Get ready to call your auto insurance company. Nevada is changing the minimums on liability insurance, which means you may need to update your plan.
Liability Insurance Refresher
Right now you might be thinking, why is liability insurance so important I need more of it? Or you may be like, what is liability insurance again?
Liability insurance provides coverage in the event of a car accident. The at-fault driver’s liability insurance covers the cost of both property damage and bodily injury. Since an accident can happen to even the best drivers, liability insurance is a financial safeguard you want to have.
It’s so important, 49 states require drivers have some form of liability insurance (New Hampshire is the only hold out). States set a minimum amount, but drivers can always opt for higher levels of coverage at any time.
What You Need to Know About the Liability Insurance Changes
Nevada Senate Bill 308 officially upped the liability insurance requirements. To make sure you’re driving legally you’ll need to verify that your auto insurance meets the minimums.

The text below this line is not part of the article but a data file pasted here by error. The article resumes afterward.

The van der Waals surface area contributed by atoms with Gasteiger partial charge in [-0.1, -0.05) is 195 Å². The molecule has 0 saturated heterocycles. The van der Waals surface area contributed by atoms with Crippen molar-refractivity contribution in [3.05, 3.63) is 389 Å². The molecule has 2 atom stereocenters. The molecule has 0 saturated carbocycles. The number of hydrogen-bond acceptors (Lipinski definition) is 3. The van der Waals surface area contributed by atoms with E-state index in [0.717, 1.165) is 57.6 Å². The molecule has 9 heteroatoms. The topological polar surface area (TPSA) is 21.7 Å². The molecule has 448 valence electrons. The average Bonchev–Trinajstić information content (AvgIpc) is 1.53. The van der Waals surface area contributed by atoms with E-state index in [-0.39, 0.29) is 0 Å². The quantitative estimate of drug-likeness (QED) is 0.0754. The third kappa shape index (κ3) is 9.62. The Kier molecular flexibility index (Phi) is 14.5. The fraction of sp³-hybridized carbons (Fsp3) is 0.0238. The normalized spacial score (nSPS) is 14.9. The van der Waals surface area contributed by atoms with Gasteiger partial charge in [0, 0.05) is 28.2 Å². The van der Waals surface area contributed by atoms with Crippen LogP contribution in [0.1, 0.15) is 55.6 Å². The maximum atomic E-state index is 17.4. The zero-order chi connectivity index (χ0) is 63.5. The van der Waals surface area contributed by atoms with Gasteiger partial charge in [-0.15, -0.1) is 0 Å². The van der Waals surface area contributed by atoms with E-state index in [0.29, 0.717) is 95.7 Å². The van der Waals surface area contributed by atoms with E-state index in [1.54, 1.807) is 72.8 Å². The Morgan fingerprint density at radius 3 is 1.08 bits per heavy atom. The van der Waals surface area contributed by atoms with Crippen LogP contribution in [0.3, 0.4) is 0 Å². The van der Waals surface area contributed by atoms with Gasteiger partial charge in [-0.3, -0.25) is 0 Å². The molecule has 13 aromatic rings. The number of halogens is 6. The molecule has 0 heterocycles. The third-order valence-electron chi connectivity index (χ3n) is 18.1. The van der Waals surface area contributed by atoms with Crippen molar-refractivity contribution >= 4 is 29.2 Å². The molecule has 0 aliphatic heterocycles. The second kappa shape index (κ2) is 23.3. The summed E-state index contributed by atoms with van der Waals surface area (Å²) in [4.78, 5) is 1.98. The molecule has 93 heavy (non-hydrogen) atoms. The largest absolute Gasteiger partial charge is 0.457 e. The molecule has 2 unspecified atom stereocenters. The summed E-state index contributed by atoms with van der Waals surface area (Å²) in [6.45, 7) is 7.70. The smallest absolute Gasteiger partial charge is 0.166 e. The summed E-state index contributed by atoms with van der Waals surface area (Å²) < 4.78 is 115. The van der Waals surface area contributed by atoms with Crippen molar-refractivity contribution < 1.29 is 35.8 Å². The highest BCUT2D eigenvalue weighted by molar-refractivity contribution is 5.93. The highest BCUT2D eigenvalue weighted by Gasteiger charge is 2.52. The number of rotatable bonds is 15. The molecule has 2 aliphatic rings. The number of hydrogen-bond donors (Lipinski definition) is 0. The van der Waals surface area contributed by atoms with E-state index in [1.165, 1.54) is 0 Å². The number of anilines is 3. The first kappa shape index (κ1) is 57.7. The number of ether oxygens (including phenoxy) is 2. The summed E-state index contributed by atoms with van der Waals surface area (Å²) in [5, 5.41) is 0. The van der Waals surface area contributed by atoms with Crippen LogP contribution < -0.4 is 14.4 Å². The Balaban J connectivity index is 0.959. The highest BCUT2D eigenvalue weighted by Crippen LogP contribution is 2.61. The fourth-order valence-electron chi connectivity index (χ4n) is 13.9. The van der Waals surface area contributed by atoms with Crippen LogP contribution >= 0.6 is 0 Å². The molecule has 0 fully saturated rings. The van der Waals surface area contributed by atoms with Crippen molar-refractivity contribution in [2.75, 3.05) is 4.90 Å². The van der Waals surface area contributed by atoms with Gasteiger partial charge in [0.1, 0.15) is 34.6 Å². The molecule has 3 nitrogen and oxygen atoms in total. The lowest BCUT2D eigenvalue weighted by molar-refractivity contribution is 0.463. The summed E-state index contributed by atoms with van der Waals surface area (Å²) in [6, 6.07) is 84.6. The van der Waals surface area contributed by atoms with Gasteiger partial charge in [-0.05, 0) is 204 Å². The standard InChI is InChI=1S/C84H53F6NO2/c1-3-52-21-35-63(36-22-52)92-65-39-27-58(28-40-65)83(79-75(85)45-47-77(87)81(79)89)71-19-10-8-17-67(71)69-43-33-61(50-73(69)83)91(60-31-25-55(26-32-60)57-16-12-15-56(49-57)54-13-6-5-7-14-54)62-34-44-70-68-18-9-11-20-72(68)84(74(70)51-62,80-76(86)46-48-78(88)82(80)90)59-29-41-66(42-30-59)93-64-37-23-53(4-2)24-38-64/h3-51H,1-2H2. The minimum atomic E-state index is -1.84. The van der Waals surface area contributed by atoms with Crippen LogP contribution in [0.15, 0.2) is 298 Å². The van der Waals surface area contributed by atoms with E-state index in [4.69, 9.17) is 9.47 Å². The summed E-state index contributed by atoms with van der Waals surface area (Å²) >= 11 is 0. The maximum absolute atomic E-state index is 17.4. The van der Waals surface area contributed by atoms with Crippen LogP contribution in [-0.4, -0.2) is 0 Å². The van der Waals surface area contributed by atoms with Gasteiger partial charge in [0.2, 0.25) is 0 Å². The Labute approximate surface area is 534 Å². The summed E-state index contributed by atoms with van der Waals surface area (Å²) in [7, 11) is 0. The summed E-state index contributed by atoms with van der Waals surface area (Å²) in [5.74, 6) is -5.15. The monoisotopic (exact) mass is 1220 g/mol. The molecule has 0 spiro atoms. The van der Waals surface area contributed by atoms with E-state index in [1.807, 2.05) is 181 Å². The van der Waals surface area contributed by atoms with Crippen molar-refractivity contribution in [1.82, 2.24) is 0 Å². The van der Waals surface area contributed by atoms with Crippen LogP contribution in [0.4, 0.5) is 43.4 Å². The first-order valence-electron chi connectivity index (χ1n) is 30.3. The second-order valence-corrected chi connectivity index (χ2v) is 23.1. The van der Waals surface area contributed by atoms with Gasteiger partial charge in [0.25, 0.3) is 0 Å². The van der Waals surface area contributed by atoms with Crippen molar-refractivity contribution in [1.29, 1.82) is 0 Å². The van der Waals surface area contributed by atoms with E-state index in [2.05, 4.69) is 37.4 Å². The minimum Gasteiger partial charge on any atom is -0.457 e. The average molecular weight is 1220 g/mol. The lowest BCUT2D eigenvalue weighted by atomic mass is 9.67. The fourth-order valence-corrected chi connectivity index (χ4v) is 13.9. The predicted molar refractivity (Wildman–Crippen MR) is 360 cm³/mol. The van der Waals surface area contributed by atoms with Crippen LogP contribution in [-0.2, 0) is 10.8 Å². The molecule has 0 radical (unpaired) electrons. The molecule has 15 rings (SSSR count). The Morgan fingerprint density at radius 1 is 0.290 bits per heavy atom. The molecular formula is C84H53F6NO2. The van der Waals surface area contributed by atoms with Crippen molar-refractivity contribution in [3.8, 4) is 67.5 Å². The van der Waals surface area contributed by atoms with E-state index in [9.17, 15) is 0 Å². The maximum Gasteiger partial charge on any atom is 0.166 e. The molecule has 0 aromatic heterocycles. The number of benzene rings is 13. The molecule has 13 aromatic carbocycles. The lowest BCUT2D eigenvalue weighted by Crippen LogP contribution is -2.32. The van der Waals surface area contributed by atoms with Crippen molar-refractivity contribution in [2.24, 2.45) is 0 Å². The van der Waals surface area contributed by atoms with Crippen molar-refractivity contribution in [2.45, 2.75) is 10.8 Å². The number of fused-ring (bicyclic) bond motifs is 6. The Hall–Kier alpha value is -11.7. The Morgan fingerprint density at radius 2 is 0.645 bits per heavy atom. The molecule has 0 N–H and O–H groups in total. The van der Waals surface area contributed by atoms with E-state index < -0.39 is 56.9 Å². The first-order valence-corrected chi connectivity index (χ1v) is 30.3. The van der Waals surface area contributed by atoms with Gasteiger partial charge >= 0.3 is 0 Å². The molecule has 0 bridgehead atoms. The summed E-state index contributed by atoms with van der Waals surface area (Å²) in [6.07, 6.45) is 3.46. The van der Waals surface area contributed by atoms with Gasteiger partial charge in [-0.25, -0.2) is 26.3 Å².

Old liability insurance minimum: 15/30/10
New liability insurance minimum: 25/50/20
When the changes go into effect: July 1, 2018
Let’s decipher the information above. The current liability minimums are 15/30/10: $15,000 for bodily injury per person, $30,000 for bodily injury for all persons per crash and $10,000 per crash for property damage.
The change bumps the minimum up to: $25,000 for bodily injury per person, $50,000 for bodily injury for all persons per crash and $20,000 per crash for property damage.
Increasing liability coverage will probably make your monthly premium more expensive, but Nevada officials are quick to point out that the state had the second lowest liability insurance minimums in the country. Higher coverage also means drivers are less likely to pay out-of-pocket if they’re in an accident.
Nevada decided to increase the minimum amounts because they didn’t adequately cover the cost of an accident today. They cited increased medical and auto repair costs as sound reasoning for upping the liability insurance requirement.
Before July 1st rolls around, have a chat with your insurance agent. You may already have coverage that meets the new minimum (Nevada estimates that 32% of drivers have the old minimum). There are also other ways you can save on auto insurance so you pay about the same amount while getting more liability coverage.
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